by Marianne T. Stecher
A book that addresses the many essays of Karen Blixen (1885-1962), and demonstrates the 'creative dialectic' method used throughout her works. Karen Blixen's essays often reflect on three significant challenges of the twentieth century: Feminism, Nazism and Colonialism.
The book demonstrates that a "creative dialectic" informs these essays, an interplay of complementary opposites that Blixen sees as fundamental to human life and artistic creativity. Whether exploring questions of gender and the status of the feminist movement, or the reign of National Socialism in Hitler’s Germany, or colonial race relations under British rule in East Africa, Blixen’s observations are insightful, witty, and surprisingly progressive for an author notable for aristocratic sensibilities. Blixen’s essays are also framed by a "dialectic method," which develops an idea by drawing on opposing viewpoints in order to arrive at an original vantage point. The Creative Dialectic of Karen Blixen's Essays builds on archival research, historical study, literary criticism and theory, as well as bilingual readings of Blixen’s renowned literary work.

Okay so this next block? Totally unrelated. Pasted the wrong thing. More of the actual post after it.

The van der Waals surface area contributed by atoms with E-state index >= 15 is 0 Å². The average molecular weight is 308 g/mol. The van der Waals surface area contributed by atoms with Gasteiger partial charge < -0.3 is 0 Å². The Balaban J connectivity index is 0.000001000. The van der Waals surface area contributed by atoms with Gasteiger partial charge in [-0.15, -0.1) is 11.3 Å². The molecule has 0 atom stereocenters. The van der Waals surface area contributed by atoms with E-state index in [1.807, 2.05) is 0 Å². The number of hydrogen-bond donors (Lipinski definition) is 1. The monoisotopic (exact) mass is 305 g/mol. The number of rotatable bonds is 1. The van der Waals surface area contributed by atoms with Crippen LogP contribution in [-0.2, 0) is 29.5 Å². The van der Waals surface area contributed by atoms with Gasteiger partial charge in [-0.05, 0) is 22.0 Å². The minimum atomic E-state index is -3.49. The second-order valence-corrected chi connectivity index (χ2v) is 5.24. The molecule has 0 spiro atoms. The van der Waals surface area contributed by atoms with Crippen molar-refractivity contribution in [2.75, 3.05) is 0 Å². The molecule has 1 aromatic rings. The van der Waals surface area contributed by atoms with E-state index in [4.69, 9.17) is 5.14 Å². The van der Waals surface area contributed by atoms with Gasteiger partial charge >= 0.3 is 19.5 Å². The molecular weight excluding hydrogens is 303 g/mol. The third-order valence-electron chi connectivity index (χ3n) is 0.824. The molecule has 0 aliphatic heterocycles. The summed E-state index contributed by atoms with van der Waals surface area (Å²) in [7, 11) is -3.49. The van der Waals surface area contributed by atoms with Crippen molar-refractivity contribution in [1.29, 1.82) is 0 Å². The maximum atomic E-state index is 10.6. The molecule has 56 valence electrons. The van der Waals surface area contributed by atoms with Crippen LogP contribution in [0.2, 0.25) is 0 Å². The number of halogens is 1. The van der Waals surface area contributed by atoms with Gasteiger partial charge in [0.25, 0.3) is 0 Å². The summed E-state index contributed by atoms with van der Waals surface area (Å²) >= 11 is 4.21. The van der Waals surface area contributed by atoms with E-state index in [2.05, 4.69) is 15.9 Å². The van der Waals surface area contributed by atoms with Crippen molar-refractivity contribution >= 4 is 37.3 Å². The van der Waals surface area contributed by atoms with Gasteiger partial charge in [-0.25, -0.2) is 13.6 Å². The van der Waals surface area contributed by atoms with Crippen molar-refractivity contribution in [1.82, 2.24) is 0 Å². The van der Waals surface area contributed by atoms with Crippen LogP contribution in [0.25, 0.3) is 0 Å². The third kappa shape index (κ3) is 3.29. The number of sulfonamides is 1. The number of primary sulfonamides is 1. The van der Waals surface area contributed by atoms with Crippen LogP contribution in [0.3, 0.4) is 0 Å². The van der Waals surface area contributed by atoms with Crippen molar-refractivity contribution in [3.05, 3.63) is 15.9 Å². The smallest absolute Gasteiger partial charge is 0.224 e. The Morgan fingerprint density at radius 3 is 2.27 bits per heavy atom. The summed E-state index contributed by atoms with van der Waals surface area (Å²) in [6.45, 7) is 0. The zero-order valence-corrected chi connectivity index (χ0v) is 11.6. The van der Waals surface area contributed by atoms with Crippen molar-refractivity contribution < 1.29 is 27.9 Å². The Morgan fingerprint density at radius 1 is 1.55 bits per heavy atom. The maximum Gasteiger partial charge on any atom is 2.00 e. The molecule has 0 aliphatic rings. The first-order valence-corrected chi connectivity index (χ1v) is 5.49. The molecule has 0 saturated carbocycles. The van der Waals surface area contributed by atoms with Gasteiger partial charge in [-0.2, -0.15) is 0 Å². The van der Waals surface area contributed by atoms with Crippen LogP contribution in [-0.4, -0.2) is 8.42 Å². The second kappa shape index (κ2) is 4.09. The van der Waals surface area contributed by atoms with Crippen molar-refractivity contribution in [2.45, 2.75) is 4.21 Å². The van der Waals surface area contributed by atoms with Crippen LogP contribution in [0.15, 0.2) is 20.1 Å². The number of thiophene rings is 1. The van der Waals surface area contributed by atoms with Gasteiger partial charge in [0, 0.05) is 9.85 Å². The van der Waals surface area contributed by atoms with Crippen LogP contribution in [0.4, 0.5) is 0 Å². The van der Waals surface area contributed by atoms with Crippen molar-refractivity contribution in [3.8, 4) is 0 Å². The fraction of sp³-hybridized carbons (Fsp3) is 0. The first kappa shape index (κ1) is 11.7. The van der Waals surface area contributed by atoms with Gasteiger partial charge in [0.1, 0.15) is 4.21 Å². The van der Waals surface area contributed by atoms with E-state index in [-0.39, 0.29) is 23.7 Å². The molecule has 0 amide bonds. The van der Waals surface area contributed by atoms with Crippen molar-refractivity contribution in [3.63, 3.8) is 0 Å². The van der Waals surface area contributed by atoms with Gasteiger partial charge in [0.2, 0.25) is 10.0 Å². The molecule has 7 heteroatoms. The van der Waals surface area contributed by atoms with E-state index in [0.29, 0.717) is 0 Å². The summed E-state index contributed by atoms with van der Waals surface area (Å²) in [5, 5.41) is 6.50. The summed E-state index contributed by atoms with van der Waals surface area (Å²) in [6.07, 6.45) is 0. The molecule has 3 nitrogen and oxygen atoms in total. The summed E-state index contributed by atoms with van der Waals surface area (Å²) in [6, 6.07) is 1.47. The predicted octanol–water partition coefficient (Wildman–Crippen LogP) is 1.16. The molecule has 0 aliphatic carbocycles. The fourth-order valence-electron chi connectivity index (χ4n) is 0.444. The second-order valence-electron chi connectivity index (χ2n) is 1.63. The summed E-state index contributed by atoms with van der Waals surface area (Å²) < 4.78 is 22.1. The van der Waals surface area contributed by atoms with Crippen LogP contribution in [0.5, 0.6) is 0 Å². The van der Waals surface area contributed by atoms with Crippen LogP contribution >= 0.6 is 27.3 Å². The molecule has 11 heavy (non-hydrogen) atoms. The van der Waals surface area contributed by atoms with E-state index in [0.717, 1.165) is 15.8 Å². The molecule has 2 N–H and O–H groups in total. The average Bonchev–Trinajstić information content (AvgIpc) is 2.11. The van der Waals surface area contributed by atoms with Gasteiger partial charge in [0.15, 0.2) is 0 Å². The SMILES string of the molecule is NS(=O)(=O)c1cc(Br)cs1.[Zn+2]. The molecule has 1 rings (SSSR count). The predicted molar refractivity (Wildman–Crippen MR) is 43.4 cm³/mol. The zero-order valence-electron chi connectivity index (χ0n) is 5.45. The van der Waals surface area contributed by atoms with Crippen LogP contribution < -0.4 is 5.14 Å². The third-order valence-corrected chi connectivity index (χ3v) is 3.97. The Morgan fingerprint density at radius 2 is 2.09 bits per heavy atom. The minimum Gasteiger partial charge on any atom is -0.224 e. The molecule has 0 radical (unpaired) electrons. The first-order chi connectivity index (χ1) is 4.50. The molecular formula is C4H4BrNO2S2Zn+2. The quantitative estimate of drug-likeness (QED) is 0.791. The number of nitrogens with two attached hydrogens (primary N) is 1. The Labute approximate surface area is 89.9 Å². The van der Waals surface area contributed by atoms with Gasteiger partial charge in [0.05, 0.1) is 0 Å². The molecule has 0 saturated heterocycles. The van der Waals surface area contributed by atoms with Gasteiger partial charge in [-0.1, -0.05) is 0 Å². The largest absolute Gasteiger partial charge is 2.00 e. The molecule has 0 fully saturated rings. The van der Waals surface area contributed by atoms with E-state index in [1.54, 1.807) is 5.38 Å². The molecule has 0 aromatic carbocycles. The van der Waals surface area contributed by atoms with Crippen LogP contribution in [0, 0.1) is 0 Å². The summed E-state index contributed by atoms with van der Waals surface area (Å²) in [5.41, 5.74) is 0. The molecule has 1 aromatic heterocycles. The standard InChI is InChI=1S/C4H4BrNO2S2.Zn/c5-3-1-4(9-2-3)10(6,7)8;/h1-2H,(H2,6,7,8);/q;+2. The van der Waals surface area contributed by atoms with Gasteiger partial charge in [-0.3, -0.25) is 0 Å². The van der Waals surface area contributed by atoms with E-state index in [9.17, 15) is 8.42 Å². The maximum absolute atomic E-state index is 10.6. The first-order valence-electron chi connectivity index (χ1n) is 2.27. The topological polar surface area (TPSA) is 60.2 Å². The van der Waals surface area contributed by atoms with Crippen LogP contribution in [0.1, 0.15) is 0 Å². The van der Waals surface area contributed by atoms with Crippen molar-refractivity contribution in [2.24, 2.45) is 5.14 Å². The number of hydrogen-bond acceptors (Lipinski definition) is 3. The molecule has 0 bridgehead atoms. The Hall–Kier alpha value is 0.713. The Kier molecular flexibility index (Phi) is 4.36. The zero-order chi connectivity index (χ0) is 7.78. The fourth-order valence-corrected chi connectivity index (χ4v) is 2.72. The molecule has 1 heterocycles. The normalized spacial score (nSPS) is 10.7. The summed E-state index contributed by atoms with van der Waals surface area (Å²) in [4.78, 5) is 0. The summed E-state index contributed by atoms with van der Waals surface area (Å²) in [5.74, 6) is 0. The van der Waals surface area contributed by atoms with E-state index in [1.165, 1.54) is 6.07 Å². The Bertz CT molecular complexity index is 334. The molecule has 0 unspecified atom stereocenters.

"A very illuminating book which traces the pattern of the ‘creative dialectic’ into Karen Blixen's essays on three significant currents of the 20th Century: Feminism, Nazism, and Colonialism. This study elucidates Blixen's originality in dealing with these precarious issues." Lasse Horne Kjældgaard, Danish Society of Language and Literature.